Also: yes, Jeff beat Mariana, but there were two women running in that race. So maybe that affected things.

  16. Peter on February 1, 2008 2:00 am

    Interesting note though… there were actually 3 women running against Jeff in that race. And he got 51% of the vote.

    Clearly, the system works. White flour!

  17. Anonymous on February 1, 2008 2:39 am

    Mike: good call. I had completely forgotten about that race. One could arguably have said Karen Ward as well in 2005 but she didn’t give the impression that she was campaigning seriously until much later.

    Nevertheless, the essence of the point was not that there are electoral issues surrounding AMS exec positions but getting women to run in the first place (i.e. once they’re nominated and commit to running, women do very well).


  18. Patrick on February 1, 2008 5:59 am

    Umm… alfie, I was being firmly tongue in cheek.

    I miss Fan Fan.

  19. brendon goodmurphy on February 1, 2008 7:00 am

    on the election issue:
    – the AMS is taking 3 important steps to deal with this: Oversight, an official committee of Council, is soliciting feedback from the community and looking into the issues; 2. an HR position is in the works of being hired, to provide more institutional support for the hiring process and training/transition; 3. Working with the current EA and other members of the society to write a detailed transition report.

    on HR issues:
    – its just bad form, inappropriate and illegal to deal with HR issues in that forum. The AMS is an employer, and we want to attract people to our positions – if we treat our employees unprofessionally, it sets a very bad tone for other people considering to work for us.

    on systemic discrimination:
    – Patrick and Peter: I’m having trouble separating the tongue and cheek from the serious…
    – I really just don’t understand this defensive response to these issues… WHY!?! What are we so afraid of hearing? White man have more power and are better represented in positions of power than other gender/culture groups? Are we really so shocked? The world would be a much better place if WOMEN ruled it…
    – is there any reason NOT to look into this issue at the AMS?

  20. Sunshine on February 1, 2008 7:39 am

    I like Andrew’s idea about alternative accomodations in Vancouver. Enter sleeping pods in the SUB! Wow, that would be an amazing way to get more people involved in the AMS.. “Sit through an AMS meeting, get a free coupon for a night’s sleep in the sleeping pod. Coupon has no cash value and must be redeemed within a week.”

    – Sonja

  21. Peter on February 1, 2008 9:16 am

    Brendon, it’s all been tongue-in-cheek for me.
    I was just making fun of the Knoll as I had a perfect opportunity. I wasn’t at the discussion on discrimination last night, so I have no idea what the debate was.

    From what I’ve heard, its a good idea and an interesting report to look forward to. Just as long as it doesn’t cost too much ;)

  22. a minority member on February 1, 2008 7:37 pm

    Yeah, that’s kinda the impression from the AMS on this issue. It’s been very defensive, reluctant to change and really indifferent about the issue of engagement with the women and the minority. Sigh….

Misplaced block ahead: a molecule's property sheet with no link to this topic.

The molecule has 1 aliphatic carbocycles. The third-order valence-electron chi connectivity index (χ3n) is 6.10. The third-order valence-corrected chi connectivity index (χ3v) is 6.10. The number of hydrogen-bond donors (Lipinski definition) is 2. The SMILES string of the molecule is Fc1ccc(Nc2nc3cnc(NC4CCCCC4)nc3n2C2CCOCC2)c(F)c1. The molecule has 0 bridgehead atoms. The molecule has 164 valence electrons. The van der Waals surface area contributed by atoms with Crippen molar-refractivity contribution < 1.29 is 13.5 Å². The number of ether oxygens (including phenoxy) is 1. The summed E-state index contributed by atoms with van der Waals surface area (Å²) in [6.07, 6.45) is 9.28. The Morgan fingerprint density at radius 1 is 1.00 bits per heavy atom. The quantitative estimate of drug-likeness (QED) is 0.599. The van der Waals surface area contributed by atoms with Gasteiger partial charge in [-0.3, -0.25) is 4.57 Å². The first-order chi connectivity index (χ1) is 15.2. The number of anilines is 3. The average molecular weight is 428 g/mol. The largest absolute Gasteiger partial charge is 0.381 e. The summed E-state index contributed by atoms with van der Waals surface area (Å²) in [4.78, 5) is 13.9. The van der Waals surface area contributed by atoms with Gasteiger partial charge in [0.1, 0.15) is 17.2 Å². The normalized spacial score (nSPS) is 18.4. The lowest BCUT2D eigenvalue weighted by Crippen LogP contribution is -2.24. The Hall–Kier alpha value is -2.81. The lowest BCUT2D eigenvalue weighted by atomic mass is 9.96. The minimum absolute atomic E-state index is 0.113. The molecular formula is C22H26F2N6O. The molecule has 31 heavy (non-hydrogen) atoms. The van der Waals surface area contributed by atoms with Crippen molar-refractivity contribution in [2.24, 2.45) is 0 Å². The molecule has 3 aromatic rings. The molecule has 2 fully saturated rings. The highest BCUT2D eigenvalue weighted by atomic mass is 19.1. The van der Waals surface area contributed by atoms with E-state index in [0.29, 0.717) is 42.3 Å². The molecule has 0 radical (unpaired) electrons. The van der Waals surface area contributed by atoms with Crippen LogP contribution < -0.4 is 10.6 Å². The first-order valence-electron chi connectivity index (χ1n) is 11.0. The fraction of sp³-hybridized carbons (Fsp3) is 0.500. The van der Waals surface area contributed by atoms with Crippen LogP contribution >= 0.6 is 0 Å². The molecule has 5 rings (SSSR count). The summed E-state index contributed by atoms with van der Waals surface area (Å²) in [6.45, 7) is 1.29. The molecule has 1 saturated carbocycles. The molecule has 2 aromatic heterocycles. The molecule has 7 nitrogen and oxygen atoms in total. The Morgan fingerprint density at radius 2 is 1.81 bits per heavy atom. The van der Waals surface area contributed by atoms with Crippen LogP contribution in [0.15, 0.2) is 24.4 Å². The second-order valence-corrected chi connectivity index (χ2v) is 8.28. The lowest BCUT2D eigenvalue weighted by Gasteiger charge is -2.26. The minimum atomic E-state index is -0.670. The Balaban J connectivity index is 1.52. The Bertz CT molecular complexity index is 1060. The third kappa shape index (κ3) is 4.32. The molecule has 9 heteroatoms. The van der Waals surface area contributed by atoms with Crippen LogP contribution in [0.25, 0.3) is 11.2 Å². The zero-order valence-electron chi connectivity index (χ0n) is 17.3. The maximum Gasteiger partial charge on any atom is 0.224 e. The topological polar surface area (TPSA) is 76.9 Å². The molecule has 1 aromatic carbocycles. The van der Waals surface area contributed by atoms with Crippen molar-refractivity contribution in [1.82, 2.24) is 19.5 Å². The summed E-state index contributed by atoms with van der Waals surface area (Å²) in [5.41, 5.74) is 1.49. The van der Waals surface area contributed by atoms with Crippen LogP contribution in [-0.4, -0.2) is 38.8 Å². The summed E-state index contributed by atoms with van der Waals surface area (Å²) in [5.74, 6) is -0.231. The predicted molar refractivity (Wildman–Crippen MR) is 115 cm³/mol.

23. banjo-ist on February 3, 2008 1:17 am

    In-camera moments should be minimized for the sake of transparency, especially when dealing with something as important and public as our elections (with one of the lowest turn-outs in our history).

    There are, however, legal constrictions that prevent council from discussing personal issues in public, such as contracts with details about individuals and their backgrounds… thence ‘in-camera’- it should be specified in ‘our’ code…

    Some issues brought forward by potential and concerned voters:

    -campaign period: too short

    -online voting period: rushed, too short, and not well advertised
    [why not an elections BZZR garden with a debate after classes, and not during a busy studying period?]

    -debates: under-attended, under-publicized, confusing and badly designed (and, usually NOT debates, but quick and dirty Q&A sessions not reported in full, but actually meager ‘detail’).

    -Systemic discrimination against newer candidates, who were assumed at face-value to be ‘jokes’ even if stating they were not. [This attitude must change, and everyone should be given equal credibility for running, and judged according to their actions, backgrounds, plans and ideas; moreover, this attitude does not encourage people to vote or to participate, especially in the middle of the representation, participation, and communication crisis we are experiencing]

    -The absolute lack of information on candidates platforms during paper balloting (unlike last year when polling people presented a short write-up on everyone’s platforms for voters to make a decision)

    -Multiple paper ballot irregularities, including observations of polling station people telling voters who they should vote to…

    Now back to fun TA work for 80+ students, and congrats on the VFM award! This is a blogified information/discussion service that should be valued,


    -rodrigo (now mellower [music & arts can cure all evils, if you so wish])